Lessons Learned from Hurricane Sandy

Monday, November 12, 2012
Hurricane Sandy ripped through coastal New Jersey 2 weeks ago leaving a path of destruction in her wake. The media promised that it would be a storm like no other. And Sandy lived up to those promises.

Structurally sound homes were taken completely out to sea. Lives were lost all along the East Coast. The city that never sleeps was silenced. It was a devastating storm.

As a resident of the Jersey shore, I have seen the destruction first hand, most of it in pictures. And you hear the stories. The heartbreaking stories of loss. My family and I were fortunate to have lost one thing: power. But it was enough to teach me important lessons about storm preparation and otherwise.

I put together a list of what we learned as a result of our experience with Hurricane Sandy. I'd never wish this experience on anyone. But should you be faced with a similar one, you'll be warned.

1. Prepare by buying basic household supplies.
Thankfully, we had plenty of batteries, candles, lighters, water, and food. These were the items that SAVED us when the power went out. We experienced a widespread power outage. There was no power for miles and miles for days on end.

2. Fill gas tanks and cans.
Fill the gas tanks in your cars. If you'll be using a generator in the event of a power outage, fill gas cans too. Fortunately, I didn't have the need to wait in gas lines since we had filled our gas tanks in our cars prior to the storm, and we didn't have a generator.

3. Consider buying a generator.
We don't have one, but we plan to buy one after this storm. Think of them as car insurance. On a daily basis you don't have a need for it, but when an accident happens, a generator will save you.

4. A Smartphone is essential to staying connected when there's a power outage.
Without power my only means of getting information was via my iPhone, specifically Facebook. I relied on updates from friends and local sources of information. I would have been completely in the dark without Facebook.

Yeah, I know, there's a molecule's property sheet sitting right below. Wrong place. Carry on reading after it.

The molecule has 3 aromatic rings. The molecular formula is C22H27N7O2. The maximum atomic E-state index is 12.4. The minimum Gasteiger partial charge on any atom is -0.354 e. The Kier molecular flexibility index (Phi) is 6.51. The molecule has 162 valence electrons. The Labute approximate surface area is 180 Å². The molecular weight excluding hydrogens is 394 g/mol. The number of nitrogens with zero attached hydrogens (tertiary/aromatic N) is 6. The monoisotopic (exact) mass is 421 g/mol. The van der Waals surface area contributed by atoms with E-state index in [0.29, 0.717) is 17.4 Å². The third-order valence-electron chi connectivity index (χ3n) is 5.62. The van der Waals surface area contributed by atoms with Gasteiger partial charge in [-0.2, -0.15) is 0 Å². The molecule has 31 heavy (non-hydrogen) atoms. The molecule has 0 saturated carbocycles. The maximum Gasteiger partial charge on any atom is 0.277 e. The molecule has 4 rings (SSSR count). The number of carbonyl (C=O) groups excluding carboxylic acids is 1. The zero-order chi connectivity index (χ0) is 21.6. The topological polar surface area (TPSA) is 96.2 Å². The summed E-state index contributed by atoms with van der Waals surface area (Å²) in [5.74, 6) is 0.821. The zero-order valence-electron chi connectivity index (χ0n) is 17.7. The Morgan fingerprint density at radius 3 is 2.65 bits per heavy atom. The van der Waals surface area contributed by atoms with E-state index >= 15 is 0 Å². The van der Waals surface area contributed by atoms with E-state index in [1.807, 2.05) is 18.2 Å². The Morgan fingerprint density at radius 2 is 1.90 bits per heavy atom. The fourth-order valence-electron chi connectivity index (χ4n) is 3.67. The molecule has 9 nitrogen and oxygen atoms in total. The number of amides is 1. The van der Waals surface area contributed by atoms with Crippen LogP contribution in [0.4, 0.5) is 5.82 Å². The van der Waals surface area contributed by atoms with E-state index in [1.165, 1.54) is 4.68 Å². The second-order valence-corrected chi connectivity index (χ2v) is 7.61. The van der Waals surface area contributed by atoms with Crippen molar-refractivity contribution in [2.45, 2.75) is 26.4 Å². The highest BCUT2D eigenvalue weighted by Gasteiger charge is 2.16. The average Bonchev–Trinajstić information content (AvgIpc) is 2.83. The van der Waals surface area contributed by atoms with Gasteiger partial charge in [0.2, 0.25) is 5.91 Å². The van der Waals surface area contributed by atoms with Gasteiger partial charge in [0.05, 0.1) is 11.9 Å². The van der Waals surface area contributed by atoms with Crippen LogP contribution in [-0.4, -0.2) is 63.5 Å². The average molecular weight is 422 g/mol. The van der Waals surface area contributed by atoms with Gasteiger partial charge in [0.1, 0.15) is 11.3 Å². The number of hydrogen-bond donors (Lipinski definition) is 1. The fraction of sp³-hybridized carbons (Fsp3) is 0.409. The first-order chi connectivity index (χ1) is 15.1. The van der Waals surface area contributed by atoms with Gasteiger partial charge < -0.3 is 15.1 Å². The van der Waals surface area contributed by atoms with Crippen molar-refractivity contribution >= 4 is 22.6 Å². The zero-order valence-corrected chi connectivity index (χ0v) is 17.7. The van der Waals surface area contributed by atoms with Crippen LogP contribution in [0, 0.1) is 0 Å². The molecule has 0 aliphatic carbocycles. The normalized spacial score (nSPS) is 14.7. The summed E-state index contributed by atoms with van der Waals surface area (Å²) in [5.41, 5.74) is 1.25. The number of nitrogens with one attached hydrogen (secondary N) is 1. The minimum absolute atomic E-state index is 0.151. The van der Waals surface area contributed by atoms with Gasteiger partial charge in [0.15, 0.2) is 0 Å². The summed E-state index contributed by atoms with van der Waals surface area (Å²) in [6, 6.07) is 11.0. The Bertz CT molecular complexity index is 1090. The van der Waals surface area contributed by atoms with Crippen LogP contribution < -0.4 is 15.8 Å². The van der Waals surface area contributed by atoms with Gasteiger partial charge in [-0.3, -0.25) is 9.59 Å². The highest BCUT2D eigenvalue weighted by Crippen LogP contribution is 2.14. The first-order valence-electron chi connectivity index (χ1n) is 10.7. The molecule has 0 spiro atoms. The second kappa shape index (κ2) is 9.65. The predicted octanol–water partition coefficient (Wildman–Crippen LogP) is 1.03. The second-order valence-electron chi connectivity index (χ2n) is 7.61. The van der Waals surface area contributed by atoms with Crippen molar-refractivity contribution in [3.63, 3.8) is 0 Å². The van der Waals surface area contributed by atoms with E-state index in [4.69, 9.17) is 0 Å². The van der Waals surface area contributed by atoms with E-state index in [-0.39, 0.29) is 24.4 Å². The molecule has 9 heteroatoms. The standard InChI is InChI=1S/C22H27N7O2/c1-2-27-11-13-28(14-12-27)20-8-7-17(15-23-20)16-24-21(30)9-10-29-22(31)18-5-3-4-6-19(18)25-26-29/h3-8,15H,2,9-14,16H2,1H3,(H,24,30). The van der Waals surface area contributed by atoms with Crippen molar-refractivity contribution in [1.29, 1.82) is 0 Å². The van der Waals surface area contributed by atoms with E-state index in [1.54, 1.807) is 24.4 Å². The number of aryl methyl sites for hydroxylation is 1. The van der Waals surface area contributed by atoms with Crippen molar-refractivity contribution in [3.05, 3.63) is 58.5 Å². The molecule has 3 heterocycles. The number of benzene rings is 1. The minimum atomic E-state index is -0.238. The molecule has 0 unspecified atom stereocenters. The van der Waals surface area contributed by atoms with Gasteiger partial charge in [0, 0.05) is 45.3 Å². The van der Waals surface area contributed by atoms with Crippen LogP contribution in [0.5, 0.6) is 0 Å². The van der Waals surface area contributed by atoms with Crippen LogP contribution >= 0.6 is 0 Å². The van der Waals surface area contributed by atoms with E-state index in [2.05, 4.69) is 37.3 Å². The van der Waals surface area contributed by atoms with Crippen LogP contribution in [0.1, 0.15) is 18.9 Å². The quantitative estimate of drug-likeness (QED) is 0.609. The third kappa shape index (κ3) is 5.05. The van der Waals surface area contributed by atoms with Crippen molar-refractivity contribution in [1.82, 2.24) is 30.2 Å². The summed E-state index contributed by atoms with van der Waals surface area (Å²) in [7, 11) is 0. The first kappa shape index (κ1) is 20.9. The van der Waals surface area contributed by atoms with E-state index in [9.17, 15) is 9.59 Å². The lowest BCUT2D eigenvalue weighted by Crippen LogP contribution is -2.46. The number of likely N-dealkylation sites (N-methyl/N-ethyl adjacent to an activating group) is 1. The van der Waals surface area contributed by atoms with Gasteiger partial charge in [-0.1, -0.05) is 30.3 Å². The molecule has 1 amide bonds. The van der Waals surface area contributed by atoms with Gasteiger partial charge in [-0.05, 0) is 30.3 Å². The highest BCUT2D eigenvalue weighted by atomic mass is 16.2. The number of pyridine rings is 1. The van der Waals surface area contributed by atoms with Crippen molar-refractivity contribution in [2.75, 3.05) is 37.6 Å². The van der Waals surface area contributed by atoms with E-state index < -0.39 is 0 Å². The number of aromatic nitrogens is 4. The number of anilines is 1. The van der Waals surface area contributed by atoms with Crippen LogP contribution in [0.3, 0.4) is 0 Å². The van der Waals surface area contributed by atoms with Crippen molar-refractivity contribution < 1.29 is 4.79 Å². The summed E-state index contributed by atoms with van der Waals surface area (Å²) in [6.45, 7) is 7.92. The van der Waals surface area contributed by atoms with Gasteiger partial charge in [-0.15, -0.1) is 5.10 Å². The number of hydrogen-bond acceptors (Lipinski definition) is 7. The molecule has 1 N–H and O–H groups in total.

5. Buy a phone charger for your car.
This was the only means I had of charging my phone. Without the car charger, I would have lost use of my phone after a day.

6. If you live in a flood zone, move vehicles to higher ground.
I know so many people who lost cars in this storm due to flooding. Move your cars if you are prone to flooding. Parking lots about a mile inland were filled with cars. Ask a friend to give you a ride back to your home, and be sure someone is available to drive you back to your car after the storm or in an emergency.

7. Heed the warnings of the media.
The media like to create a lot of hype around storms. It's how they get their high ratings. But in this case, there seemed to be many more sincere warnings than hype. Take warnings seriously. If you are ordered to evacuate, do it! I've heard horror stories of people who had to literally swim out of their homes in 8 foot deep water. I am not kidding. There was a lot of hype with Hurricane Irene and little storm. I heard a lot of people saying that Sandy would be the same. Not all storms are the same.

Meteorologists know what they are talking about. Listen to them.

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